Get the complete low-down on wedding fashion etiquette.

There's a delicate balance to be struck when it comes to the politics of wedding-wear. Overshadow the couple-to-be and you'll draw the ire of the collective. Underwhelm with casualness... and you'll also draw the ire of the collective. 

Here's a complete guide on what to wear at a wedding broken down by the dress code:

Black Tie

1

Few things in life are as straightforward as going to a black tie event. Suit up and have a tie around your neck that's black. Tuxedos are preferred.

The standard composition of a black tie wedding guest suit includes the following:

  • dinner jacket (white or black)
  • black dress trousers 
  • solid colour dress shirt
  • tie (black, bow>neck)
  • black leather belt
  • dress shoes (leather, avoid squared toes and jester shoes)
  • OPTIONAL: cufflinks are highly recommended, waistcoats and pocket squares never go amiss

White Tie

2

Rare these days, but still within the realm of possibilities. We're talking class out the ass here (unlike this sentence I just typed). Keep that posture straight, Benedict Cumberbatch, and remember which cutlery should be used for what courses.

Here's our thread prescription:

  • black tailcoat 
  • black dress trousers
  • wing tip tuxedo shirt 
  • bow tie (white)
  • waistcoat
  • black leather shoes 
  • OPTIONAL: top hat, pocket watch, monocle

Cocktail

3

Moving down in the hierarchy of seriousness, we reach the matter of the cocktail dress code. This is black tie's more relaxed cousin who doesn't mind throwing back a Corona or two. Cocktail dressing opens the door for more adventurous and fun sartorial options. 

An example may include the following: 

  • lighter colour suit
  • solid or modestly patterned dress shirt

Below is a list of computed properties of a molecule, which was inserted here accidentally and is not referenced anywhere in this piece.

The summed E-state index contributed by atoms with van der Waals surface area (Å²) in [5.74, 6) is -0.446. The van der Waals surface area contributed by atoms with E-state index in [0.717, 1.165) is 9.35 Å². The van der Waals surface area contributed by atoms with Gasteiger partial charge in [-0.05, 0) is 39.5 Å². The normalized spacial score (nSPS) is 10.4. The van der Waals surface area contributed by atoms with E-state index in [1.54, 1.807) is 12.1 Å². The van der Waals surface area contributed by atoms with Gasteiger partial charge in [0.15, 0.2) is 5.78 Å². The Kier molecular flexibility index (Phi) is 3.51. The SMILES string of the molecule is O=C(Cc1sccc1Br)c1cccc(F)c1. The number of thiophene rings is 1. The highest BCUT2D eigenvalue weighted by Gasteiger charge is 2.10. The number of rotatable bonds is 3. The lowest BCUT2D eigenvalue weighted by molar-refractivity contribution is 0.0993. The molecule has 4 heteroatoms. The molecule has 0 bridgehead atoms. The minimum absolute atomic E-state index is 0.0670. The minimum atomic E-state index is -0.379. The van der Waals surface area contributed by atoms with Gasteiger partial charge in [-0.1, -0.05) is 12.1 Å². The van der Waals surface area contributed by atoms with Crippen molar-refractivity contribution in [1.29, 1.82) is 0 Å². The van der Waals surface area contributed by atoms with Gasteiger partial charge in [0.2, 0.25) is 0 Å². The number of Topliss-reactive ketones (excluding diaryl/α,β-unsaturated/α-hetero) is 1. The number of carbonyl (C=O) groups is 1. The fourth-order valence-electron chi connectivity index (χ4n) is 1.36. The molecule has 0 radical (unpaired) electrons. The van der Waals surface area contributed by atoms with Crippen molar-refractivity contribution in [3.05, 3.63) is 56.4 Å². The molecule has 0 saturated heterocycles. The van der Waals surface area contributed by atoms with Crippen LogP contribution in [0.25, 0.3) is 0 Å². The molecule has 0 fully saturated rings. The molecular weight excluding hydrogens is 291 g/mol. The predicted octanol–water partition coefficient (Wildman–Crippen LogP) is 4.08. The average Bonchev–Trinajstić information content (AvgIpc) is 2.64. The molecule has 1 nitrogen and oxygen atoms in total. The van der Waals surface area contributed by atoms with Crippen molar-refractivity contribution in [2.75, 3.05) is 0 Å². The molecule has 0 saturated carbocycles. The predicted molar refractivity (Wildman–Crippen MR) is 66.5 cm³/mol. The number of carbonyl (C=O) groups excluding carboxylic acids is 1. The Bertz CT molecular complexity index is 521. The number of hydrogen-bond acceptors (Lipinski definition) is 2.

• tie (neck or bow)
  • matching belt
  • dress shoes (leather)
  • OPTIONAL: pocket squares, cufflinks, waistcoats are a little extra but go for your life (and keep it laidback!)

Tropical

4

This scenario requires a bit more function to go with the form, given the environment. Relaxed, sure, but relaxed isn't an excuse not to style out.

Something in the ball-park of the following should be fine:

  • casually tailored suit (less structured, breathable material)
  • similarly more freedom here, have some fun with colours and patterns, try go with something breathable
  • dress shoes are still a must, make sure it's cohesive with everything else you're wearing (leather, always leather)-- hard no to boat shoes
  • OPTIONAL: ties and belts, pocket squares and silk scarves

Smart-casual

5

If cocktail is black tie's more relaxed cousin, smart-casual is the chill uncle who only wears Birkenstocks and bumps Fleetwood Mac. But that isn't a license for you to wear Birkenstocks, and you better take those hands off that t-shirt. Note the 'smart' in smart-casual.

The following is acceptable:

  • any suit but black, lean towards lighter colours but navy is acceptable
  • a nice, fitted dress shirt that you'd feel would be appropriate for Sunday church
  • you have more freedom with trousers in this situation, make sure they're respectable if you deviate from dress (eg. nice chinos, avoid jeans...)
  • matching belt
  • dress shoes (suede or leather)
  • OPTIONAL: ties are not a must but recommended (neck or bow), pocket squares 

Shotgun

6

Attire for this specific occasion is actually extremely similar to the ones as demonstrated above-- it'll all depend on the venue and what the bride's father is feeling... 

Suggested: 

  • tactical vest (with plates front and back) in the event the groom does a runner (and daddy-dearest is a wild buckshot)

Las Vegas

7

Like the legislation regarding marriage in this loose and lawless city, anything goes regarding ceremonial fashion. 

And I mean anything:

  • Hawaiian shirts 
  • Elvis costumes 
  • rubber horse masks 
  • maybe a bucket (for potential vom-situations)